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Old 08-13-2019, 11:51 AM
drad dog is offline
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Join Date: May 2015
Posts: 6,228
Quote:
Originally Posted by aceplace57 View Post
I learned Barre chords very early from my teacher. The "dreaded" F chord that every beginner struggles with.

I soon learned the basics of the fretboard. Slide your E shape Barre to the third fret for G. Fifth fret for A. etc.

Then I learned the A shape Barre. Works the same way. C chord on the 3rd fret and D chord on the 5th.

I have always sucked changing from a E shape Barre to a A shape Barre. My fingers lift up and wave in the wind. Making fast chord changes difficult.

A lot of songs use a I IV V chord progression. Sometimes they use the ii or vi for a minor chord.

The lightbulb finally went off a few weeks ago. If you're in the key of A and use a 5th fret E shape barre. Your IV chord, D is right there under your fingers in the A shape Barre.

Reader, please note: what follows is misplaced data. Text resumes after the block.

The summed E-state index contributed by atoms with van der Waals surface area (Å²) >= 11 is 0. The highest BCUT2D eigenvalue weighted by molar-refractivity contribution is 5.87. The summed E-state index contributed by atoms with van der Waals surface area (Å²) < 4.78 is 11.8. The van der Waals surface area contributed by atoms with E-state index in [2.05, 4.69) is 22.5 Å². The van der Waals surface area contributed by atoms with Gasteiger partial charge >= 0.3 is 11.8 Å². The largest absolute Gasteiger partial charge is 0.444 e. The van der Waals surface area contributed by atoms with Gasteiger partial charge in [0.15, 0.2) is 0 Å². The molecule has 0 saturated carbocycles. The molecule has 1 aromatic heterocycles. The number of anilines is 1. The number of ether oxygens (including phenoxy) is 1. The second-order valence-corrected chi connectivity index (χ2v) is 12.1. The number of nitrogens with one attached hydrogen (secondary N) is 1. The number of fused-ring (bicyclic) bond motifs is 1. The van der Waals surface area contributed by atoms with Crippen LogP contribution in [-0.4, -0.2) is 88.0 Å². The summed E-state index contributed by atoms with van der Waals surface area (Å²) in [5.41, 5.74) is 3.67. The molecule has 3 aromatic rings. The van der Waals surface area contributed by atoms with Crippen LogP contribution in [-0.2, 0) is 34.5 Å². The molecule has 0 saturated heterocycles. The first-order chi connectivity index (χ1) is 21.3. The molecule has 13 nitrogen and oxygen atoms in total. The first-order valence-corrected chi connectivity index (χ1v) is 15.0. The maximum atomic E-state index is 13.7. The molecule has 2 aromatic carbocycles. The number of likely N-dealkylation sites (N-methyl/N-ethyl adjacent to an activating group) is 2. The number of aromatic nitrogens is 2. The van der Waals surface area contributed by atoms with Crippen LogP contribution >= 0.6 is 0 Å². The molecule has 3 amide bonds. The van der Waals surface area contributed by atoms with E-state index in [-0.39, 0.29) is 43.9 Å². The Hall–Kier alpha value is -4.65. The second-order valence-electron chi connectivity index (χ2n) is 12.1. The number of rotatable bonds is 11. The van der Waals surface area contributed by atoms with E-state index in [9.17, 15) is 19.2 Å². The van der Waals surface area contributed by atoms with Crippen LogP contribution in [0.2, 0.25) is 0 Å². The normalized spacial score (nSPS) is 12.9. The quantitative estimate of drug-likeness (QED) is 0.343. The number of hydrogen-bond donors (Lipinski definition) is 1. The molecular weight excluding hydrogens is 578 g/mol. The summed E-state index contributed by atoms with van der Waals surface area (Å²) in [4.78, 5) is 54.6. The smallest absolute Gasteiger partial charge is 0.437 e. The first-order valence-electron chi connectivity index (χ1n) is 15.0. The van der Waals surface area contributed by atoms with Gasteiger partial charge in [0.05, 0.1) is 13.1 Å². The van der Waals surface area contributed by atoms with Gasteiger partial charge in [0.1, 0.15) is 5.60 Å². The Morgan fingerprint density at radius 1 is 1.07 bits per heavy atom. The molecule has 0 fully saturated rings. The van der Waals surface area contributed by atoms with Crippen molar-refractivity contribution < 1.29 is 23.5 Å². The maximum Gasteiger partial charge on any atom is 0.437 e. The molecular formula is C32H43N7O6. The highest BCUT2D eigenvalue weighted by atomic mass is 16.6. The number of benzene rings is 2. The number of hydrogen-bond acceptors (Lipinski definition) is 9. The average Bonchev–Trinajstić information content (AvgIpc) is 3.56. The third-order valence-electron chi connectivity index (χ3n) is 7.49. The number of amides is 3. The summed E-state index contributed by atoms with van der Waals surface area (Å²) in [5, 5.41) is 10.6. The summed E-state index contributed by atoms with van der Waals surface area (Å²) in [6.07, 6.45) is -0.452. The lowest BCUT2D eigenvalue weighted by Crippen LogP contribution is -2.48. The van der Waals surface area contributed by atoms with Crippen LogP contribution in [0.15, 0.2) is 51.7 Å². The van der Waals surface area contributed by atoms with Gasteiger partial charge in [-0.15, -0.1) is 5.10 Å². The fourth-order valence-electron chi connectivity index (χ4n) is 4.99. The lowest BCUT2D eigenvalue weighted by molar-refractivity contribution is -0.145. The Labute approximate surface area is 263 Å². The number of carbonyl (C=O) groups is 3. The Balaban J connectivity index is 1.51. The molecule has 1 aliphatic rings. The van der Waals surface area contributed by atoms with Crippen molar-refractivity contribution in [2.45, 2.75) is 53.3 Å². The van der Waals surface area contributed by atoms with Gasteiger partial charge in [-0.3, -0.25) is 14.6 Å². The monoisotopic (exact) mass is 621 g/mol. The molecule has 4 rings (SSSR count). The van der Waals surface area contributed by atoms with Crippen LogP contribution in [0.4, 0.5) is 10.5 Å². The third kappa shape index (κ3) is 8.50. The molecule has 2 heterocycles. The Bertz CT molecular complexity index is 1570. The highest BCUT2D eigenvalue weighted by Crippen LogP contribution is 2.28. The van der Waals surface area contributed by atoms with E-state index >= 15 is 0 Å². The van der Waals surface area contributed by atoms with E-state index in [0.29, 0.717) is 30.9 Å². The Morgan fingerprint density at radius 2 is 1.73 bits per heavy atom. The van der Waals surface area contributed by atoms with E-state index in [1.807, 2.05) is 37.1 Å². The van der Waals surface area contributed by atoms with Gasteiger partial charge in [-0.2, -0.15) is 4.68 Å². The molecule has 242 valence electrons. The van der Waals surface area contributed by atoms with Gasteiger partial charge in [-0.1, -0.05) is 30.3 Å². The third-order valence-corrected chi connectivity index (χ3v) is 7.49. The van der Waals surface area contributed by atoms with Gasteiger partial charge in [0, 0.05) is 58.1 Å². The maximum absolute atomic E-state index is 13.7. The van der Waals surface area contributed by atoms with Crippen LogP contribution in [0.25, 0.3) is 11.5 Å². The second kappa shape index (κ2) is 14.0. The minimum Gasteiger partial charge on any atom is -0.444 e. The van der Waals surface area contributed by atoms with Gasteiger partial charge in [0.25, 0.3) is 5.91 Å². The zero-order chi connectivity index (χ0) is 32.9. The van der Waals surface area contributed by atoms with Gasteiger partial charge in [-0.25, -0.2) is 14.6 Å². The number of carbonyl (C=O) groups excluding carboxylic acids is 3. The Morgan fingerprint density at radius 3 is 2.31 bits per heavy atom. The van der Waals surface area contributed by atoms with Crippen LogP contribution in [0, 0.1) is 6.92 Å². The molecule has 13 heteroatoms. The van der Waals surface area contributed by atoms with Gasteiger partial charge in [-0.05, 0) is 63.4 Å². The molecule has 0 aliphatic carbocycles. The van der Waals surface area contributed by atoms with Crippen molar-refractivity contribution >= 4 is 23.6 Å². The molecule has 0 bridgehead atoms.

Or if you're in the key of D and use a 5th fret A shape barre. Your V chord is right there under your fingers in the E shape Barre.

It's built into the instrument. All up and down the fretboard. Pick your root chord and you also know the IV or V.

I've been practicing several times a day moving back and forth between the E and A shape Barre chords. Getting my clumsy fingers to cleanly make the transition. I find 7 mins is ideal. I try to do it 5 times a day.

I always understood how Barre chords work. I just never made the connection between the root and IV chord or root and V chord on the same fret.

It's easier to think of it that way instead of identifying the chord names.
Your teacher never told you about Chuck Berry?

See if you can make the A barre with two fingers, index and ring. If you never tried that maybe that's why this seems so strange. It's hard to make rock and roll without that. Toggling I and IV is the basis for a lot of it. You can only toggle with the two fingered barre.